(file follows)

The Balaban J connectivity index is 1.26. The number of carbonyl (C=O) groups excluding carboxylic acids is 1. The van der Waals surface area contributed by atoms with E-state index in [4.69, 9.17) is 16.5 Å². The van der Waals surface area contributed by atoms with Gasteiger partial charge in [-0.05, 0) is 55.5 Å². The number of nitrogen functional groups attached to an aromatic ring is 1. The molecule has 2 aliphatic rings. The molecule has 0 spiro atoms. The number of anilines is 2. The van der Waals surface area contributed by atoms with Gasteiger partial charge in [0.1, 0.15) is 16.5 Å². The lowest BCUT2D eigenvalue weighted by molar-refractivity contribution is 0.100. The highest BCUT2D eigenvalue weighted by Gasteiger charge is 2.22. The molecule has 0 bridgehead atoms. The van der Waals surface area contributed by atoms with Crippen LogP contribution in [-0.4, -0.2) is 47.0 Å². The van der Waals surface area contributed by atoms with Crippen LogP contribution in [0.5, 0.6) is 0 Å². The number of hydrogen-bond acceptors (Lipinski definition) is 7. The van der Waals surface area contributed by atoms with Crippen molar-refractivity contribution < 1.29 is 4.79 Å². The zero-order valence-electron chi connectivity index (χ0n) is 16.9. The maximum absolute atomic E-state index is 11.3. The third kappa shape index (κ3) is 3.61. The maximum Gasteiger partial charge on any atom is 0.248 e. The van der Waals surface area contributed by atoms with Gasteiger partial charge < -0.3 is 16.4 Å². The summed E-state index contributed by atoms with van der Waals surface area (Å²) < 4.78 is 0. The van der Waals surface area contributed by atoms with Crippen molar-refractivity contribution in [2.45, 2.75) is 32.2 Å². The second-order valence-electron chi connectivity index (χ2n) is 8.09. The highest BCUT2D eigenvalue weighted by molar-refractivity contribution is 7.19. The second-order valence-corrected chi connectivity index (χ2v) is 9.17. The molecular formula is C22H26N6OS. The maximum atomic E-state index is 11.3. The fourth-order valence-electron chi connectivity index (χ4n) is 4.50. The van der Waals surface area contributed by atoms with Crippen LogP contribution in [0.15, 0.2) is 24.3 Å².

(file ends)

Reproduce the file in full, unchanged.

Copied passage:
The Balaban J connectivity index is 1.26. The number of carbonyl (C=O) groups excluding carboxylic acids is 1. The van der Waals surface area contributed by atoms with E-state index in [4.69, 9.17) is 16.5 Å². The van der Waals surface area contributed by atoms with Gasteiger partial charge in [-0.05, 0) is 55.5 Å². The number of nitrogen functional groups attached to an aromatic ring is 1. The molecule has 2 aliphatic rings. The molecule has 0 spiro atoms. The number of anilines is 2. The van der Waals surface area contributed by atoms with Gasteiger partial charge in [0.1, 0.15) is 16.5 Å². The lowest BCUT2D eigenvalue weighted by molar-refractivity contribution is 0.100. The highest BCUT2D eigenvalue weighted by Gasteiger charge is 2.22. The molecule has 0 bridgehead atoms. The van der Waals surface area contributed by atoms with Crippen LogP contribution in [-0.4, -0.2) is 47.0 Å². The van der Waals surface area contributed by atoms with Crippen LogP contribution in [0.5, 0.6) is 0 Å². The number of hydrogen-bond acceptors (Lipinski definition) is 7. The van der Waals surface area contributed by atoms with Crippen molar-refractivity contribution < 1.29 is 4.79 Å². The zero-order valence-electron chi connectivity index (χ0n) is 16.9. The maximum absolute atomic E-state index is 11.3. The third kappa shape index (κ3) is 3.61. The maximum Gasteiger partial charge on any atom is 0.248 e. The van der Waals surface area contributed by atoms with Gasteiger partial charge < -0.3 is 16.4 Å². The summed E-state index contributed by atoms with van der Waals surface area (Å²) < 4.78 is 0. The van der Waals surface area contributed by atoms with Crippen molar-refractivity contribution in [2.45, 2.75) is 32.2 Å². The second-order valence-electron chi connectivity index (χ2n) is 8.09. The highest BCUT2D eigenvalue weighted by molar-refractivity contribution is 7.19. The second-order valence-corrected chi connectivity index (χ2v) is 9.17. The molecular formula is C22H26N6OS. The maximum atomic E-state index is 11.3. The fourth-order valence-electron chi connectivity index (χ4n) is 4.50. The van der Waals surface area contributed by atoms with Crippen LogP contribution in [0.15, 0.2) is 24.3 Å².